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What Is the Role of Neurotransmitters in the Brain?

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  • Written By: A. Reed
  • Edited By: E. E. Hubbard
  • Last Modified Date: 21 November 2016
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Electrical impulses move between nerve cells in an effort to conduct essential sensory and motor information by way of synapses, the spaces between nerve cells. Most synapses are chemical and, due to depolarization, whenever an action potential comes to the end of the neuron's axon, it cannot move across the gap until electrical signals are transformed into those that are chemical. Neurotransmitters are the chemical messengers that work to conduct nerve signals across the synaptic cleft between neurons to affect the functioning of other nerve cells or glands. Some neurotransmitters in the brain regulate the action of other neurotransmitters, further enhancing or decreasing their effects postsynaptically.

Discovered before all other neurotransmitters, acetylcholine is excitatory and inhibitory, meaning that it can increase or decrease nerve cell functioning. Acetylcholine affects vegetative functioning, including heart rate, breathing, and muscle cell activity, depending on where it is released. If it is acting on the central nervous system, namely the brain, its action is excitatory; if in the peripheral nervous system, it's inhibitory.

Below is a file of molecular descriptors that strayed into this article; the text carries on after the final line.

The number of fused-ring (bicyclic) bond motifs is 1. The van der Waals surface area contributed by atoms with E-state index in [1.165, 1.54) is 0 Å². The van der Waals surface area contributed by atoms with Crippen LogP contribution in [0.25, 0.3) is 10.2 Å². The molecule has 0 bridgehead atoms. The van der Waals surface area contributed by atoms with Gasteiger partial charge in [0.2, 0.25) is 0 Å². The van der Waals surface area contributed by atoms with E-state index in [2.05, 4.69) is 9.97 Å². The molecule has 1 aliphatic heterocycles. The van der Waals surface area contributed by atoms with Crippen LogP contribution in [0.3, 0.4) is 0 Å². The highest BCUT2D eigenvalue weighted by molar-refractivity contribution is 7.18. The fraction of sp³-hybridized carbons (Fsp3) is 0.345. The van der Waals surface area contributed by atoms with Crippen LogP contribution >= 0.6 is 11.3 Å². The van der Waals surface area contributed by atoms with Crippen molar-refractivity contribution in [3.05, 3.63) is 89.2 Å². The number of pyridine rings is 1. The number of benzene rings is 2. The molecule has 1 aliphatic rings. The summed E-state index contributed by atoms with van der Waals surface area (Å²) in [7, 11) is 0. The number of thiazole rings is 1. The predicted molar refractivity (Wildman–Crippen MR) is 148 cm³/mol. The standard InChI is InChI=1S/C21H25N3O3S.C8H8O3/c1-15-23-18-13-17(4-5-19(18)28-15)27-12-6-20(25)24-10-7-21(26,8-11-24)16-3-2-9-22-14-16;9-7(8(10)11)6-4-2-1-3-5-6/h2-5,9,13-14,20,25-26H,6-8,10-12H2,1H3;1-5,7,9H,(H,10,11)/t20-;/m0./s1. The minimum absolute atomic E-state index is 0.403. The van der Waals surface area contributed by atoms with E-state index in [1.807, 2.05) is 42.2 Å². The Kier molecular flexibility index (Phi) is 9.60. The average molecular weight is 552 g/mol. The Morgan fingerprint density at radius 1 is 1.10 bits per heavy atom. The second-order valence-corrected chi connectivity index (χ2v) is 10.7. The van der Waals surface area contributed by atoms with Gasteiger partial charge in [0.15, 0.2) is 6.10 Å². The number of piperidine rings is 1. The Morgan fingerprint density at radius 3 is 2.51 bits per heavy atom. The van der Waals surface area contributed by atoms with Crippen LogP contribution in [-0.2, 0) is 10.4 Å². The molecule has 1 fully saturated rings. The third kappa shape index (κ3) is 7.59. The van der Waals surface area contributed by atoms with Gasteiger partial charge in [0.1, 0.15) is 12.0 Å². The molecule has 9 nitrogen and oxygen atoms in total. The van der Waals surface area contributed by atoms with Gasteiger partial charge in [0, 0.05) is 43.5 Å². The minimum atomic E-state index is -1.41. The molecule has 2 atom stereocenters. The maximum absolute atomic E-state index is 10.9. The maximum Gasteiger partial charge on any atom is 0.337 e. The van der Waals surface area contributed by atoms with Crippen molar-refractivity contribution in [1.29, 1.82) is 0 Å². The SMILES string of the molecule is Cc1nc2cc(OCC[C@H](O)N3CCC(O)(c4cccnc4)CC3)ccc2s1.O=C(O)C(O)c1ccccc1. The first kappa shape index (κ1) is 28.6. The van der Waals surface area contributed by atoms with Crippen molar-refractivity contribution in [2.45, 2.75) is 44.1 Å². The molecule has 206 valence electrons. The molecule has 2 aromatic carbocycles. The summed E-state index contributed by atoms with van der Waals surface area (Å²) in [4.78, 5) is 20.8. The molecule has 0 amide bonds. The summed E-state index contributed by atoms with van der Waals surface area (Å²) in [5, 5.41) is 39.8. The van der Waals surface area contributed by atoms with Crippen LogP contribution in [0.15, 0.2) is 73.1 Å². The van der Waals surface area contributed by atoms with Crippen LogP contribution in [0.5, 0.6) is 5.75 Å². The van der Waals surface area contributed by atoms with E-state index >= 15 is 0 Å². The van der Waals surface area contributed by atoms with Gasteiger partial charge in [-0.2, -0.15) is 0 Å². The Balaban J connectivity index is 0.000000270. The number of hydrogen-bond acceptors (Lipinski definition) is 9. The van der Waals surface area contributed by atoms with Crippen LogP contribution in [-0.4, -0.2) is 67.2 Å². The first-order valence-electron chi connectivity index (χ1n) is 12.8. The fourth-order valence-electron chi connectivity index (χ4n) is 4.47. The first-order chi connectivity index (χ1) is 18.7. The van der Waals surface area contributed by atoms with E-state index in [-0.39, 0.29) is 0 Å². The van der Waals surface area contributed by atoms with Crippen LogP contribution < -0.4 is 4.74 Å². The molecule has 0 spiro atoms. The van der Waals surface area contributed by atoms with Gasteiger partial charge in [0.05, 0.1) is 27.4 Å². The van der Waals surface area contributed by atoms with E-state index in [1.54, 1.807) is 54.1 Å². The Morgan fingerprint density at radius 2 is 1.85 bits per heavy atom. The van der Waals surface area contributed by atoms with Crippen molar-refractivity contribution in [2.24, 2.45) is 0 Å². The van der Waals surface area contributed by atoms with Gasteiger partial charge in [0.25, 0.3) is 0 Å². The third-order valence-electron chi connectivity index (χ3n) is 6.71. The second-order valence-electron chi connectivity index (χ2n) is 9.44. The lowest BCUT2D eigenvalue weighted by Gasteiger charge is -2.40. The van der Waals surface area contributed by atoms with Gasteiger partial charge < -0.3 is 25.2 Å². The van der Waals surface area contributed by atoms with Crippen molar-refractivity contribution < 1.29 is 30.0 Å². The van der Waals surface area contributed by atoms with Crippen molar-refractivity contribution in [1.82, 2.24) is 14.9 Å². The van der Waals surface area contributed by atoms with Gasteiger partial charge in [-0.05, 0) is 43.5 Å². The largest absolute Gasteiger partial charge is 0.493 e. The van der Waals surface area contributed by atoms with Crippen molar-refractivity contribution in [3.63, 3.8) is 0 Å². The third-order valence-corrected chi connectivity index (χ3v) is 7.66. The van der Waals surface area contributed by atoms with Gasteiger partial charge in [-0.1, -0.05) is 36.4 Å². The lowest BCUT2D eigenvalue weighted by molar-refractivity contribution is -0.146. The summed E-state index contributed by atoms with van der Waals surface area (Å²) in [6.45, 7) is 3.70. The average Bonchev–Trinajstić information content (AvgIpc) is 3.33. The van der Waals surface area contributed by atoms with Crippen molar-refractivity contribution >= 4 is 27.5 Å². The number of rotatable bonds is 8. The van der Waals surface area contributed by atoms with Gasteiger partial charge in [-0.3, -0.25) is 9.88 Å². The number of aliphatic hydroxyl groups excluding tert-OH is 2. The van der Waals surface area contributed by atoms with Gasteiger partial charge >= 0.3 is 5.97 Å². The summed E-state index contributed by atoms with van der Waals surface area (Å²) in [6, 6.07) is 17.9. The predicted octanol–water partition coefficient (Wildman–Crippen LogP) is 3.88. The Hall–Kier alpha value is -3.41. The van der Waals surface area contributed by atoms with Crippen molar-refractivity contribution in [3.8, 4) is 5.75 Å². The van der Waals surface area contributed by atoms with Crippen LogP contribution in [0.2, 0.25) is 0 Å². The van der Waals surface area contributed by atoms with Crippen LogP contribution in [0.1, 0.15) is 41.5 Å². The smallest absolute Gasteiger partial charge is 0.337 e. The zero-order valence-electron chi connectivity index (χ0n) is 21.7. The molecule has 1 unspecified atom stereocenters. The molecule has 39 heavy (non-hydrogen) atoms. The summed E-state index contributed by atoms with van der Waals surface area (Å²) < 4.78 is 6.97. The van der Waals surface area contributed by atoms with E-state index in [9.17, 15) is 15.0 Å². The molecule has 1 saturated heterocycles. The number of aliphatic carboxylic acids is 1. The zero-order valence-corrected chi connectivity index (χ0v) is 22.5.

Norepinephrine and other neurotransmitters in the brain referred to as serotonin and dopamine are classified as biogenic amines, or, more commonly, catecholamines. Biogenic amines influence mood as their alterations are associated with certain disorders including the mental disease schizophrenia, and Parkinson's disease, which occurs due to destruction of dopamine-producing neurons. Psychotropic medications such as antidepressants are used primarily for their effects on the brain's biogenic amines.

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‚ÄčAmino acids gamma-aminobuytric acid (GABA) and glycine are neurotransmitters in the brain which prevent neural firing in the brain and spinal cord. Anxiety-reducing drugs such as the barbiturates and benzodiazepines increase the action of GABA. The most available of all the brain's inhibitory neurotransmitters, GABA is important to sight and control of the action of skeletal muscle.

Opiates such as codeine and morphine are potent analgesics, a group of drugs prescribed for pain relief that do not cause a complete loss of consciousness. Natural endorphins are produced by the body in the form of endogenous opioids such as beta-endorphin and eukephalin, which act by binding to opioid receptors in the brain, inhibiting pain impulses. Opioids also function as neuromodulators by regulating the effects of other types of neurotransmitters in the brain.

Certain drugs do have their effect on neurotransmitters in the brain which can cause or lead to addiction, also referred to as drug abuse. Agonists are substances that are capable of working the same way or can increase the effects of certain neurotransmitters. This is accomplished by either increasing the effects on receptors or by prohibiting re-uptake. Antagonists are drugs that sit on receptors without inducing an effect, which stops neurotransmitters from binding with receptors.

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